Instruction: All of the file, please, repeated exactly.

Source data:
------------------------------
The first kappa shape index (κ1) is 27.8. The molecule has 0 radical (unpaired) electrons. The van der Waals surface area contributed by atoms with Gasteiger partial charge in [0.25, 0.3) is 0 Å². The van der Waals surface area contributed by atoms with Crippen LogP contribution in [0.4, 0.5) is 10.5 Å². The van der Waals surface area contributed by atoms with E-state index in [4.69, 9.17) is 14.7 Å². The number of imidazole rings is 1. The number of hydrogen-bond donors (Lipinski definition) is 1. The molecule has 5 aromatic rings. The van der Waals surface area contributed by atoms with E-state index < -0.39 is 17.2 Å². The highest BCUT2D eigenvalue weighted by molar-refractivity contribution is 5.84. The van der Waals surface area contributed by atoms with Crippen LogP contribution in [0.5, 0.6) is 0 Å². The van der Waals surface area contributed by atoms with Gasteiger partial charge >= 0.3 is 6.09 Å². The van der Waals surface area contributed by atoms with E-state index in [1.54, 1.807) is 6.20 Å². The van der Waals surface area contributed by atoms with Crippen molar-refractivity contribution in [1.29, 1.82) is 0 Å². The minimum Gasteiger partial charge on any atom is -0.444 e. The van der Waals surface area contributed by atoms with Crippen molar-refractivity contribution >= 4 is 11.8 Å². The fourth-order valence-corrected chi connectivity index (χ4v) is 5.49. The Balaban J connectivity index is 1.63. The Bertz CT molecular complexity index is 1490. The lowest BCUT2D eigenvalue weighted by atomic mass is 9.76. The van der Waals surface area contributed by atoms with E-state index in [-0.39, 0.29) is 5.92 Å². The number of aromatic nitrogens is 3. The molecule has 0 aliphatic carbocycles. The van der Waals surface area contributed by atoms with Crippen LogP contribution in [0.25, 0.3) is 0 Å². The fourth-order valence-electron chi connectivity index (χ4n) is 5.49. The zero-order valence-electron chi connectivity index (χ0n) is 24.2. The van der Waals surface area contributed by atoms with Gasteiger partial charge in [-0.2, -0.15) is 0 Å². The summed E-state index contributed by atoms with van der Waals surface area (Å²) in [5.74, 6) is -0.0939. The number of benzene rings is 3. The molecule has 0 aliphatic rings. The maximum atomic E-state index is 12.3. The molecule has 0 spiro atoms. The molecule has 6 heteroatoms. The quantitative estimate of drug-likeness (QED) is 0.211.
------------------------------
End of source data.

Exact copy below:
The first kappa shape index (κ1) is 27.8. The molecule has 0 radical (unpaired) electrons. The van der Waals surface area contributed by atoms with Gasteiger partial charge in [0.25, 0.3) is 0 Å². The van der Waals surface area contributed by atoms with Crippen LogP contribution in [0.4, 0.5) is 10.5 Å². The van der Waals surface area contributed by atoms with E-state index in [4.69, 9.17) is 14.7 Å². The number of imidazole rings is 1. The number of hydrogen-bond donors (Lipinski definition) is 1. The molecule has 5 aromatic rings. The van der Waals surface area contributed by atoms with E-state index < -0.39 is 17.2 Å². The highest BCUT2D eigenvalue weighted by molar-refractivity contribution is 5.84. The van der Waals surface area contributed by atoms with Crippen LogP contribution in [0.5, 0.6) is 0 Å². The van der Waals surface area contributed by atoms with Gasteiger partial charge >= 0.3 is 6.09 Å². The van der Waals surface area contributed by atoms with E-state index in [1.54, 1.807) is 6.20 Å². The van der Waals surface area contributed by atoms with Crippen molar-refractivity contribution in [1.29, 1.82) is 0 Å². The minimum Gasteiger partial charge on any atom is -0.444 e. The van der Waals surface area contributed by atoms with Crippen molar-refractivity contribution >= 4 is 11.8 Å². The fourth-order valence-corrected chi connectivity index (χ4v) is 5.49. The Balaban J connectivity index is 1.63. The Bertz CT molecular complexity index is 1490. The lowest BCUT2D eigenvalue weighted by atomic mass is 9.76. The van der Waals surface area contributed by atoms with E-state index in [-0.39, 0.29) is 5.92 Å². The number of aromatic nitrogens is 3. The molecule has 0 aliphatic carbocycles. The van der Waals surface area contributed by atoms with Crippen LogP contribution in [0.25, 0.3) is 0 Å². The fourth-order valence-electron chi connectivity index (χ4n) is 5.49. The zero-order valence-electron chi connectivity index (χ0n) is 24.2. The van der Waals surface area contributed by atoms with Gasteiger partial charge in [-0.2, -0.15) is 0 Å². The summed E-state index contributed by atoms with van der Waals surface area (Å²) in [5.74, 6) is -0.0939. The number of benzene rings is 3. The molecule has 0 aliphatic rings. The maximum atomic E-state index is 12.3. The molecule has 0 spiro atoms. The molecule has 6 heteroatoms. The quantitative estimate of drug-likeness (QED) is 0.211.